The White House said yesterday that President Reagan's chief liaison to women will resign soon, prompting speculation among women's groups that the administration is trying to put a better face on its policies toward them.
Dee Jepsen, who like Reagan opposes the Equal Rights Amendment and abortion, said she is resigning to work in the reelection campaign of her husband, Sen. Roger W. Jepsen (R-Iowa). She said her departure has nothing to do with the administration's effort to improve its standing among women.
The White House also moved yesterday to minimize controversy over the resignation last week of Justice Department official Barbara Honegger, who helped draft portions of Reagan's policies about women. A spokesman announced that Reagan's deputy chief of staff, Michael K. Deaver, will telephone Honegger after Labor Day to "talk about her views."
Honegger became an instant celebrity last month when she denounced as a "sham" Reagan's efforts to eliminate sex discrimination in federal and state laws. She later offered to return to the administration to supervise the effort to change state laws if Reagan would change his policies toward women, particularly his opposition to the ERA.
In a telephone interview yesterday, Honegger said she believes she could suggest to Reagan "solutions that will make him a national hero." She said the president's "instincts are excellent, but his advice is abominable--at the Meese-Baker-Deaver level."
Honegger was referring to the president's top aides, White House counselor Edwin Meese III, chief of staff James A. Baker III and Deaver. Some White House aides have advised Reagan to rehire Honegger in another post, but a spokesman said yesterday there is no plan to do so.
Honegger expressed surprise at news of Jepsen's planned departure and declined comment on whether she would accept Jepsen's job if offered it. Describing herself as a "liberal Republican," she said she urged Reagan in a letter sent after her resignation to support the ERA and to make the birthday of the late Rev. Martin Luther King Jr. a national holiday.
Reacting to news of Jepsen's planned exit, leaders of several women's groups said they do not view her departure as a signal of changes in Reagan's policies, although "one can always hope," in the words of Gail Melich of the National Women's Political Caucus.
"Her departure is not going to help Ronald Reagan with mainstream women," said Pat Reuss of the Women's Equity Action League, a group that focuses on economic issues. "Half of them don't know she's there because she hasn't reached out to them or their concerns. The other half perceive her, fairly or not, as married to one of the key co-sponsors of the Family Protection Act, and a spokesperson of a right-wing, conservative point of view who doesn't represent them."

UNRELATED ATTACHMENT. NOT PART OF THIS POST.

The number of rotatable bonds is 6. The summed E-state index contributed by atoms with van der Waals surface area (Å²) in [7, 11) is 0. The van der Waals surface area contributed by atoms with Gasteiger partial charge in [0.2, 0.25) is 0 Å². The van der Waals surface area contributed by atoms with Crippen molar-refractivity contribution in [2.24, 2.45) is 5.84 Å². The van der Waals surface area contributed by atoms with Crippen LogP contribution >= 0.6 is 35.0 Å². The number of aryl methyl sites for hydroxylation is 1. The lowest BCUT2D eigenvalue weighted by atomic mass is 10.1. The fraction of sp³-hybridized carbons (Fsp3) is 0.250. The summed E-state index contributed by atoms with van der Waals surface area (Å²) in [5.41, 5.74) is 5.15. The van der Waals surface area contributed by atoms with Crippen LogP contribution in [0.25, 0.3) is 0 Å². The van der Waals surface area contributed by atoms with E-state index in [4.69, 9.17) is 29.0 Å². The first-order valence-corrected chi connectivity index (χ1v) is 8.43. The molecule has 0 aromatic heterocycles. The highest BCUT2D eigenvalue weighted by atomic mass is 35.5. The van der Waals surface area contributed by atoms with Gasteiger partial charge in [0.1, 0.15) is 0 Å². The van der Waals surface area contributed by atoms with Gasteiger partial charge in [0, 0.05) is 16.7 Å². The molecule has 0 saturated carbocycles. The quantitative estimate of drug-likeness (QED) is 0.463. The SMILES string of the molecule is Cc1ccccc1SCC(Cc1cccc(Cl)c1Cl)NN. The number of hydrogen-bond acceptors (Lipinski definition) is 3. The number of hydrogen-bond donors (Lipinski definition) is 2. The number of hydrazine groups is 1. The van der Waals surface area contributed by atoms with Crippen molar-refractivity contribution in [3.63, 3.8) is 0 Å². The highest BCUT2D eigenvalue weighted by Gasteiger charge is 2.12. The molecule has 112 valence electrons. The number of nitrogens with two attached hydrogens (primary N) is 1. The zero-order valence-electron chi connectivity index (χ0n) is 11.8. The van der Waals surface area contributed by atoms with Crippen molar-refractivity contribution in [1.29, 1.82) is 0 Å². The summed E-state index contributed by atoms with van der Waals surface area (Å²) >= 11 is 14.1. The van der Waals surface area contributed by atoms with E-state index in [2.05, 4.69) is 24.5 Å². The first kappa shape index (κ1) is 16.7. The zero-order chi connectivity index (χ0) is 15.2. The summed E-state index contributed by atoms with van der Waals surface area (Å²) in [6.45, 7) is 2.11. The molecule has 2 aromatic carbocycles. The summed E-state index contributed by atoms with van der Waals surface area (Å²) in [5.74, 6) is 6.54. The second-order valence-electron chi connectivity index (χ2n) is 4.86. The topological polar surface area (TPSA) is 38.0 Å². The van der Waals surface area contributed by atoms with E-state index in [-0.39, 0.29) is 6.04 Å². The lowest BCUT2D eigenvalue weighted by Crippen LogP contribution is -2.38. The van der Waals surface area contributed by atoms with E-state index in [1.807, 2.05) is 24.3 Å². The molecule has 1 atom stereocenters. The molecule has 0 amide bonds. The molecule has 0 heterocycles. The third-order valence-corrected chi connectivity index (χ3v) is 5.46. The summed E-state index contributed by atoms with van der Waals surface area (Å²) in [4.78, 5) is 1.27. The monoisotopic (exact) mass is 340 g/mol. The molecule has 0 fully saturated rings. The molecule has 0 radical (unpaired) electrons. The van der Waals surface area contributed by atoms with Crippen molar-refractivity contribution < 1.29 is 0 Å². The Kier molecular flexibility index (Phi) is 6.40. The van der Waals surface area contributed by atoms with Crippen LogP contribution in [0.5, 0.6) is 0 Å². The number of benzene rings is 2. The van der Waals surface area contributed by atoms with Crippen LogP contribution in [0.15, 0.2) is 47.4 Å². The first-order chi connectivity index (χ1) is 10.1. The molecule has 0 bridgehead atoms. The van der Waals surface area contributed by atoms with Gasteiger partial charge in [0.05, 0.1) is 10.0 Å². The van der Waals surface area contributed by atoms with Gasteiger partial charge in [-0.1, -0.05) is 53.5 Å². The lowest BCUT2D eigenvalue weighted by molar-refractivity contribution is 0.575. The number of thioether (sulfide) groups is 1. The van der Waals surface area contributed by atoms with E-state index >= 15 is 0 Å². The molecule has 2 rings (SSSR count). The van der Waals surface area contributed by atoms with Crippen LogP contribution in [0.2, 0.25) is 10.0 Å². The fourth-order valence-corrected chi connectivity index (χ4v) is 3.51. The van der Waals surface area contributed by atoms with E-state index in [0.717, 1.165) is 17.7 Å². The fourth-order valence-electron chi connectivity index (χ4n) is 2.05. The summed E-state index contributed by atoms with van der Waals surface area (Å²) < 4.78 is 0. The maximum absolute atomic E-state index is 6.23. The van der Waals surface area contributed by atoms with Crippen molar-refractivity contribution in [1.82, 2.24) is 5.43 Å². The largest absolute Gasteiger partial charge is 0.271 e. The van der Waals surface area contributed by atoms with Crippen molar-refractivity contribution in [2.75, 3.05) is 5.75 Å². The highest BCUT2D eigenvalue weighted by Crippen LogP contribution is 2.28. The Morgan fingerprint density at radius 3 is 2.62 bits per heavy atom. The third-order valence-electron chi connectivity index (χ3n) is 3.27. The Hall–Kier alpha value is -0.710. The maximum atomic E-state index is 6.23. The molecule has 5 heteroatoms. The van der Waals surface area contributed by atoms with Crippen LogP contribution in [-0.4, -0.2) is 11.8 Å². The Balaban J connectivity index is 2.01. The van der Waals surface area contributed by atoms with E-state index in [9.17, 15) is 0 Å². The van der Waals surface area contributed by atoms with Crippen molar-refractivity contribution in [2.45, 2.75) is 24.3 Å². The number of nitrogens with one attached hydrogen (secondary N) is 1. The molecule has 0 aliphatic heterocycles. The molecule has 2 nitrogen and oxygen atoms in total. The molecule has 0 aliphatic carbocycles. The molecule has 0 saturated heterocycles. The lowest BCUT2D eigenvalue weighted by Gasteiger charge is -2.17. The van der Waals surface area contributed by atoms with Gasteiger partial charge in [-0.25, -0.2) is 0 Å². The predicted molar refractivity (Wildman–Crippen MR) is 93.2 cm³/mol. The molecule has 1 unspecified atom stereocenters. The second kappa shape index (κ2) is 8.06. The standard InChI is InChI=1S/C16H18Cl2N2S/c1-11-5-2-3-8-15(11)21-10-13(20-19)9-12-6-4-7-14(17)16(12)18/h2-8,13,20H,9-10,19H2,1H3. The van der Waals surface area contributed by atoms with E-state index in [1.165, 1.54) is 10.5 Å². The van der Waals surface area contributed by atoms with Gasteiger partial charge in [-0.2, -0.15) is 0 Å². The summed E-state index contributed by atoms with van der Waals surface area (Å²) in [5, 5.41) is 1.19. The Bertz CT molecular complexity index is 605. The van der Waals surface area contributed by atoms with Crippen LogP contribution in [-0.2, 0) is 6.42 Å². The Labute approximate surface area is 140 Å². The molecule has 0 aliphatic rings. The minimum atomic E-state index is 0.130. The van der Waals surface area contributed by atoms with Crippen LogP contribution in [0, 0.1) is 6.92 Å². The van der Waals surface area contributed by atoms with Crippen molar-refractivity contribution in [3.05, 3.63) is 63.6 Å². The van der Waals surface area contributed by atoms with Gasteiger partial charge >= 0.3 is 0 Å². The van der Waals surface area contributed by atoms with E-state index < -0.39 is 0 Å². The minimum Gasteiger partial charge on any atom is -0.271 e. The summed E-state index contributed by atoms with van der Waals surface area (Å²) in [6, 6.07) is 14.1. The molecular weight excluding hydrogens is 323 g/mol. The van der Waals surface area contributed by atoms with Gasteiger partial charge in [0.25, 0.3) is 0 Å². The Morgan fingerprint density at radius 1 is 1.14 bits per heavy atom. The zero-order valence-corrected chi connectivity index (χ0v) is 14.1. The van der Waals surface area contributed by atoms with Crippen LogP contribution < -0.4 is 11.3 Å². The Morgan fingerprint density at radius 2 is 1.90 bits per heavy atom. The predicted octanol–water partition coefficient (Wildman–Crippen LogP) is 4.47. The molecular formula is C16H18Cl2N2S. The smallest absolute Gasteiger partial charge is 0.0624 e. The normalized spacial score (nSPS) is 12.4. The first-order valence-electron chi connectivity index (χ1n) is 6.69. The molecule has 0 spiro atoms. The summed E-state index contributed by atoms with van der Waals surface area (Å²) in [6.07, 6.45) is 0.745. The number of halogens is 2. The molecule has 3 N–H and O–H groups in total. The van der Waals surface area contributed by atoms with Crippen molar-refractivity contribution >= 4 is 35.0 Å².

"It is crisis time in the White House as far as the president's relationship to women is concerned," said Judy Goldsmith of the National Organization for Women, the nation's largest women's rights group with 250,000 members.
Jepsen said she does not expect Reagan to change his policies in response to the uproar over the "gender gap," which shows that women as a group oppose Reagan's positions on a wide range of issues. Jepsen, who took office in August, 1982, provoked a controversy by calling the gender gap a "myth," and by saying that NOW and other activist groups do not represent most American women.
Jepsen's liaison responsibilities were recently broadened to include rural and religious groups as well as women. She spent much of her time promoting Reagan's programs with groups ranging from the League of Women Voters to the Women's Relief Society of the Mormon Church and the women's auxiliary of the American Legion.
"I still think the gender gap is overrated," Jepsen said in an interview. "The Democrats ought to be concerned about the fact that they have a gender gap with men . . . . I've said before and I'll say again that it's been an honor and a privilege to serve a president who is one of the most compassionate, caring, fair human beings I know."
Jepsen said she had told Reagan when she took her post a year ago that she would resign to help her husband's campaign when he began seeking reelection. Jepsen is expected to face a serious challenge from Rep. Thomas R. Harkin (D-Iowa), who recently formed a committee to examine his prospects.
"My husband has been very supportive of me and the things I want to do," said Dee Jepsen, who is considered her husband's chief adviser and who worked as a volunteer on his staff before taking the White House job.
"Now I have a chance to be supportive of him."
Staff writer David Hoffman contributed to this report.